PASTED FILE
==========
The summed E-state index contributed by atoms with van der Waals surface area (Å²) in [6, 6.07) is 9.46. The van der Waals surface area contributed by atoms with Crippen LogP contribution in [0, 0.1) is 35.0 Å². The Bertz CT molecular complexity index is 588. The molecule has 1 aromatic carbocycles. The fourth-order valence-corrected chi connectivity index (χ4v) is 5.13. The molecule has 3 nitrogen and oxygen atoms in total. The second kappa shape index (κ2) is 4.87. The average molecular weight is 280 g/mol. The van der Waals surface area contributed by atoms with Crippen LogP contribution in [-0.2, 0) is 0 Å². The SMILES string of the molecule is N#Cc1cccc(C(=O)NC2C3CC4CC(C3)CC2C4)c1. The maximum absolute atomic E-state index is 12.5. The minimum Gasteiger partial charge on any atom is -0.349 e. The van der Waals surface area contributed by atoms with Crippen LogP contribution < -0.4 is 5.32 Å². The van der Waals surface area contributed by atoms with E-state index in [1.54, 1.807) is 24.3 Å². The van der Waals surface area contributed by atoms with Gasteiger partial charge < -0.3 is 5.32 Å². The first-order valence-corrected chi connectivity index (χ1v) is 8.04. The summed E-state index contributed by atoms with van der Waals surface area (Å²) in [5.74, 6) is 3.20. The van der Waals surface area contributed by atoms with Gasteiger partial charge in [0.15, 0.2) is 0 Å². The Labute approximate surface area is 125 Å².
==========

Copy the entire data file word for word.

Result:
The summed E-state index contributed by atoms with van der Waals surface area (Å²) in [6, 6.07) is 9.46. The van der Waals surface area contributed by atoms with Crippen LogP contribution in [0, 0.1) is 35.0 Å². The Bertz CT molecular complexity index is 588. The molecule has 1 aromatic carbocycles. The fourth-order valence-corrected chi connectivity index (χ4v) is 5.13. The molecule has 3 nitrogen and oxygen atoms in total. The second kappa shape index (κ2) is 4.87. The average molecular weight is 280 g/mol. The van der Waals surface area contributed by atoms with Crippen LogP contribution in [-0.2, 0) is 0 Å². The SMILES string of the molecule is N#Cc1cccc(C(=O)NC2C3CC4CC(C3)CC2C4)c1. The maximum absolute atomic E-state index is 12.5. The minimum Gasteiger partial charge on any atom is -0.349 e. The van der Waals surface area contributed by atoms with Crippen LogP contribution < -0.4 is 5.32 Å². The van der Waals surface area contributed by atoms with E-state index in [1.54, 1.807) is 24.3 Å². The van der Waals surface area contributed by atoms with Gasteiger partial charge < -0.3 is 5.32 Å². The first-order valence-corrected chi connectivity index (χ1v) is 8.04. The summed E-state index contributed by atoms with van der Waals surface area (Å²) in [5.74, 6) is 3.20. The van der Waals surface area contributed by atoms with Gasteiger partial charge in [0.15, 0.2) is 0 Å². The Labute approximate surface area is 125 Å².